“I have put a lot more time into it this year, so I can see as my time is increasing the dollars are coming in too,” Cooke says. “We are just at the start of year two of our business and we are starting to make a profit, but that first year was certainly hard.”
She also sees significant scope for growth, and is working to bring on major sponsors. “Then hopefully in 2014 I’ll be making a profit and making a good income to match what I used to be on working for an employer,” Cooke says.
Many businesses evolve over time and owners will try many strategies before hitting the one that proves profitable. That means an open mind can be critical.
Business 2: Selling goat's milk soap
Felicity O'Donohue had no expectations of how well she would fare when she began selling goat’s milk soap online as the Karma Soap Company
in March 2011.
She had been making her own cosmetics and moisturisers for some time, and switched to soap making to sooth her youngest son’s eczema.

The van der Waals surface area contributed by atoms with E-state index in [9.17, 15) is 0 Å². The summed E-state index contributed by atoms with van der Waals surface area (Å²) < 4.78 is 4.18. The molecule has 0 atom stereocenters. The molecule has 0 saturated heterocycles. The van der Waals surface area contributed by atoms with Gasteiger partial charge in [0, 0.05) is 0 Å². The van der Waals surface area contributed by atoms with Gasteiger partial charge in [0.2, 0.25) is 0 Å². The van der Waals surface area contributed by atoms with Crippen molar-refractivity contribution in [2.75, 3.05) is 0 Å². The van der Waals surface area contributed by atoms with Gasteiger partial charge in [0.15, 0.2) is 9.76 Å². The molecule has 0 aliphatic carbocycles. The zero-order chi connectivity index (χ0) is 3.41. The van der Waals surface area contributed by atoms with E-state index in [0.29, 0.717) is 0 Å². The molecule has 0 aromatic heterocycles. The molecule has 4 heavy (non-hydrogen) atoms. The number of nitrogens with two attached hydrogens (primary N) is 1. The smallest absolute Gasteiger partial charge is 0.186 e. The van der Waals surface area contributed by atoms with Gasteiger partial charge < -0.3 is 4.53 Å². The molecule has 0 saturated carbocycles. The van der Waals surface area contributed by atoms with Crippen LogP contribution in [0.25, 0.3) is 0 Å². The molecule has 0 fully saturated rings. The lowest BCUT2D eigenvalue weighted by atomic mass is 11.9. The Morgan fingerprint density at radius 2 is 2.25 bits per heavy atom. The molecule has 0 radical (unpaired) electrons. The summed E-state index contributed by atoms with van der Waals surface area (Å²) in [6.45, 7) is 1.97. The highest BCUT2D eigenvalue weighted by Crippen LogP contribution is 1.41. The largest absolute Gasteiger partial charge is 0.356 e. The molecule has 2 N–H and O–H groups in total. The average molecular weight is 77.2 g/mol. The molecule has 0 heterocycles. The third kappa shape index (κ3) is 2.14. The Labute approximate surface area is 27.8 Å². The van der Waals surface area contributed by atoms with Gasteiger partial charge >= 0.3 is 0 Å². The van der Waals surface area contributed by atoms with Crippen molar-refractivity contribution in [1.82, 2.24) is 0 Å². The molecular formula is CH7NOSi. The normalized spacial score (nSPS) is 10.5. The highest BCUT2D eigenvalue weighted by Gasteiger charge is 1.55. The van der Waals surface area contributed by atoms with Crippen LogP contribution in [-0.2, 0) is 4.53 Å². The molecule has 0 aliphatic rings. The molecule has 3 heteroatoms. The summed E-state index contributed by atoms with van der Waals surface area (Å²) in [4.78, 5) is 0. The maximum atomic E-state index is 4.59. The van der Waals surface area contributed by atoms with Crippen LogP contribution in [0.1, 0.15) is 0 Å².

“I had no expectations, because I didn’t know how well it was going to go, and how well I would fair against competitors,” O'Donohue says. “It was trial and error.”
A year later she is far from satisfied with the revenue return from the business, and so is working part time.
But she has however seen a path that will enable her to take on Karma Soap Company full time, through increasing her wholesale relationships and offering more expensive items.
Business 3: Selling custom-designed doona covers
Joey Thomas: Her site Duckprint specialises in doona covers with a handmade look.
Decisions you take when starting a business can have significant consequences throughout its early years.
After Joey Thomas conceived her high-quality bed linen business Duckprint
three years ago she started by raising $70,000 from friends and family to buy her first consignment of custom-designed doona covers.
Eighteen months later she launched her website and began selling.
“The first goal was to get to 100 sales a month, and we thought once we got to that we would be able to build quite quickly,” Thomas says. “We still haven’t got to that level.”
She is now keen to expand her range to draw greater sales from repeat clients, but is caught in a classic business dilemma.
“A lot of the money’s invested in the stock, so it’s the classic problem of not having working capital,” Thomas says.